SEC receives petition from Coinbase regarding staking
Staking cannot be classified as securities in all circumstances, according to Coinbase’s petition to the SEC.
In response to recent attention from authorities, cryptocurrency exchange Coinbase has taken a proactive approach to crypto staking. Having indicated intentions to defend the services, this shows that the company will not relinquish its fight against the SEC’s stance on staking cryptocurrencies.
A “Petition for Rulemaking” document was published by Coinbase on March 20. The company discussed how securities legislation considers services related to certifying proof-of-stake procedures in an 18-page paper.
What Coinbase had to do with the SEC/Kraken staking saga
In response to the SEC’s crackdown on Kraken’s stake program, the petition dates back to February. The SEC charged the exchange at the time with failing to register the offer and sale of their cryptocurrency staking-as-a-service program, which it deemed security.
Immediately following the February collision with Kraken, Coinbase officially separated its staking programs as “fundamentally different” from Kraken’s, and the company’s CEO, Brian Armstrong, stated his willingness to defend this position in court “if required.”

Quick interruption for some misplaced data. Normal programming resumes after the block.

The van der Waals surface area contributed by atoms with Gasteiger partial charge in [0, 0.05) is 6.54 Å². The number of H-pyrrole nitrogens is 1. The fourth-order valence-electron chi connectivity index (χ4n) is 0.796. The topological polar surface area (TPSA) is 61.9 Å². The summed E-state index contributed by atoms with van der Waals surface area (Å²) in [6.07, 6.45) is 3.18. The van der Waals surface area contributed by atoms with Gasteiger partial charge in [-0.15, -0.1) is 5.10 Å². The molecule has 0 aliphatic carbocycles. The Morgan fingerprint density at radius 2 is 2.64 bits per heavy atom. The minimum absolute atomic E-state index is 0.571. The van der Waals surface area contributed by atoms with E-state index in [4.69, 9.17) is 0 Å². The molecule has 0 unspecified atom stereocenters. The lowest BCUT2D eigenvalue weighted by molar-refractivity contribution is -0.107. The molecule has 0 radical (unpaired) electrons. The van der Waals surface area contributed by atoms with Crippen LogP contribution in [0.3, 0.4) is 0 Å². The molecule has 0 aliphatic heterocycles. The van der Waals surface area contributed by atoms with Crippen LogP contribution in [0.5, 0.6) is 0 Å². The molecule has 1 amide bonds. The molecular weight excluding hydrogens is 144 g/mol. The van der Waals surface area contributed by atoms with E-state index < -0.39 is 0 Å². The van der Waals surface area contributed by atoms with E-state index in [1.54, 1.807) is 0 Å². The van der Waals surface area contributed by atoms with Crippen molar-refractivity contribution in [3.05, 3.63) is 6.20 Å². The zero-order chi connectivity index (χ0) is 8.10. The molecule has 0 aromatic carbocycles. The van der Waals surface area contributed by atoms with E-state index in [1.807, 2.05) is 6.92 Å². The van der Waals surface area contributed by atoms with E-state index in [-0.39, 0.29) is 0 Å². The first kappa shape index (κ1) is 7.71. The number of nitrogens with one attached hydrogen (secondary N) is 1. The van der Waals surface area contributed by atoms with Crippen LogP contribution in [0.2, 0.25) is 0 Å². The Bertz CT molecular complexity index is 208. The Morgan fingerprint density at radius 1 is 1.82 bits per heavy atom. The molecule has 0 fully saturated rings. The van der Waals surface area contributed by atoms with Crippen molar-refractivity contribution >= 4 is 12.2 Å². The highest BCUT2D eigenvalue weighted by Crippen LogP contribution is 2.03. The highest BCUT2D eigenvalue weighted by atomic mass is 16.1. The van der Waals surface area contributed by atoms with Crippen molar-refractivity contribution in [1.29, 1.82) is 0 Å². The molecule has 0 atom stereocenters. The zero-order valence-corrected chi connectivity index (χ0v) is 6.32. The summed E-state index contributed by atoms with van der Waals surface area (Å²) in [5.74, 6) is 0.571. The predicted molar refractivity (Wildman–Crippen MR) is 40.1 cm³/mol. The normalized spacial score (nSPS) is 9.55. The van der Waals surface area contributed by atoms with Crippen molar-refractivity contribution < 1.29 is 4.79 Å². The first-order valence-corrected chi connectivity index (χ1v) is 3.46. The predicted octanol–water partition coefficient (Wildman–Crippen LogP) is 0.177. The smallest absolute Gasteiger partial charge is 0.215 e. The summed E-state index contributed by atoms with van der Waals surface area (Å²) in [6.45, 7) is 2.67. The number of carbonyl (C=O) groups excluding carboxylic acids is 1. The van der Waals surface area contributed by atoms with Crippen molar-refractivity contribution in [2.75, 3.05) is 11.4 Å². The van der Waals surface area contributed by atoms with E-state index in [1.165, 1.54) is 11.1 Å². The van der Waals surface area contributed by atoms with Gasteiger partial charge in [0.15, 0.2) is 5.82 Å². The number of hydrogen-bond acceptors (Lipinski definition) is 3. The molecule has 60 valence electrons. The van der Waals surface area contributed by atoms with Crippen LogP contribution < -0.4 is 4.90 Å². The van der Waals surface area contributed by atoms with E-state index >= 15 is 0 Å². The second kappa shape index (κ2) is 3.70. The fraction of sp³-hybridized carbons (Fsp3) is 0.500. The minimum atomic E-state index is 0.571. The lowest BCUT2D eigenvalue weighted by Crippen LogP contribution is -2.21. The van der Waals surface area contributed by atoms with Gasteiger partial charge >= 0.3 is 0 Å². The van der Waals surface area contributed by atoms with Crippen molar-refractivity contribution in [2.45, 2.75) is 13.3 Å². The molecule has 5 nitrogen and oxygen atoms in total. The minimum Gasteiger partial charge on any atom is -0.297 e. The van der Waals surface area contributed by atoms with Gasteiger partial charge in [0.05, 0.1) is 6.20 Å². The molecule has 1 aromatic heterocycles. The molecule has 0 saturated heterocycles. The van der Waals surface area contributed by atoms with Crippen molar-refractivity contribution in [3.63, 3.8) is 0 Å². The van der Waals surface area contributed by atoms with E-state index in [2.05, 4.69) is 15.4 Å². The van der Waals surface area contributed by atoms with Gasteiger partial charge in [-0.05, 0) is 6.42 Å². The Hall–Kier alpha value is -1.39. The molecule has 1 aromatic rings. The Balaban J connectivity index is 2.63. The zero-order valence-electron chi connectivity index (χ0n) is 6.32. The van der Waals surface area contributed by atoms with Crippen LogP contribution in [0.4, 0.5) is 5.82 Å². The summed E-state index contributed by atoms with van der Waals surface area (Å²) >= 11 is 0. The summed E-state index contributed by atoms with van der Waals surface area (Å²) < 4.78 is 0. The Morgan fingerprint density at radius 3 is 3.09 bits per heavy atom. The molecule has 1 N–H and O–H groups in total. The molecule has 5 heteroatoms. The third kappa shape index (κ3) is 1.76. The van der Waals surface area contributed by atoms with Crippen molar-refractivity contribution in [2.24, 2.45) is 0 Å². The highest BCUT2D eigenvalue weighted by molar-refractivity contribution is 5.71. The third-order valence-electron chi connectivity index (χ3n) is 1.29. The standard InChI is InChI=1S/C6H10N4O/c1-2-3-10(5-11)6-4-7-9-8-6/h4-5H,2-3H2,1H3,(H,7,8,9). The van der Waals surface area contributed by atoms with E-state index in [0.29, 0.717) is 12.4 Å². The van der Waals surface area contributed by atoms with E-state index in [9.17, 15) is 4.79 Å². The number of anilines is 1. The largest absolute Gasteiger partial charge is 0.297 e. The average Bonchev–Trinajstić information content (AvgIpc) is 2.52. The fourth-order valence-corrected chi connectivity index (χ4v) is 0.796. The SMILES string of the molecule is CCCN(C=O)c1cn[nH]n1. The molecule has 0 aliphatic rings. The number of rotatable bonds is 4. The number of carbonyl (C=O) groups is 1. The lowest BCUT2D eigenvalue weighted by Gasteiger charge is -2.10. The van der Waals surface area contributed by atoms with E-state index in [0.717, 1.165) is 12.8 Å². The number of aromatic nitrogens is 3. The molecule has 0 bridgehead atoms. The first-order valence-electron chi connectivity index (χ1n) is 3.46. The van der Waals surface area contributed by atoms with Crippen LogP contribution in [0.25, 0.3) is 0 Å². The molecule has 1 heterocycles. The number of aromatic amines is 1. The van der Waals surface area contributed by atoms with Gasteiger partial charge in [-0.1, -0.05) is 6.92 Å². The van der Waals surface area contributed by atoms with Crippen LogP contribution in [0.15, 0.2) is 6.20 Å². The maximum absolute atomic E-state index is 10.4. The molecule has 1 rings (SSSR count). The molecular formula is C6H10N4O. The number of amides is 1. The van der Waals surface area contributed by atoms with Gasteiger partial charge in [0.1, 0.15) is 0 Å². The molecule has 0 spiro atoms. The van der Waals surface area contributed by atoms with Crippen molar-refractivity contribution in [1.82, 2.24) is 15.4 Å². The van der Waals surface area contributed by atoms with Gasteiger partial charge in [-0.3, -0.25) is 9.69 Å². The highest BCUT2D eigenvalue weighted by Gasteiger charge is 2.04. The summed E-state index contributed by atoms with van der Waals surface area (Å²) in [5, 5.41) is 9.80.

Notwithstanding the SEC’s actions, Coinbase assured its customers that its staking services will remain and “may actually expand” in the future.
Coinbase believes primary staking passes the Howey test
In the petition, Coinbase claims that staking is not a single, all-encompassing business model concept. While some current models can clearly be classified as investment contract offers, others clearly cannot.
The corporation places a strong emphasis on the fact that the primary staking services must meet the Howey test requirements.
Core staking services only require users to commit financially because the opportunity cost of staking is not an investment. Users are instead asked to temporarily forego another use of their assets rather than money in order to participate in staking.
Coinbase believes that essential staking services do not meet the “expectation of profit” criteria because user rewards are simply compensation for services rendered. Finally, the essential staking services are ministerial maintenance rather than traditional management efforts. This is due to the fact that traditional investment is a type of traditional investment.
Coinbase cites a number of historical precedents that the SEC can use to guide its current regulatory work with cryptocurrency staking.
Some historical examples include the 2000 SEC Regulation Fair Disclosure, the 1973 Committee on Special Investment Advice Services, and the 2017 Report of Investigation Process. in accordance with the Securities Exchange Act of 1934 Section 21(a). These earlier examples, according to Coinbase, can assist direct the SEC’s investigation.
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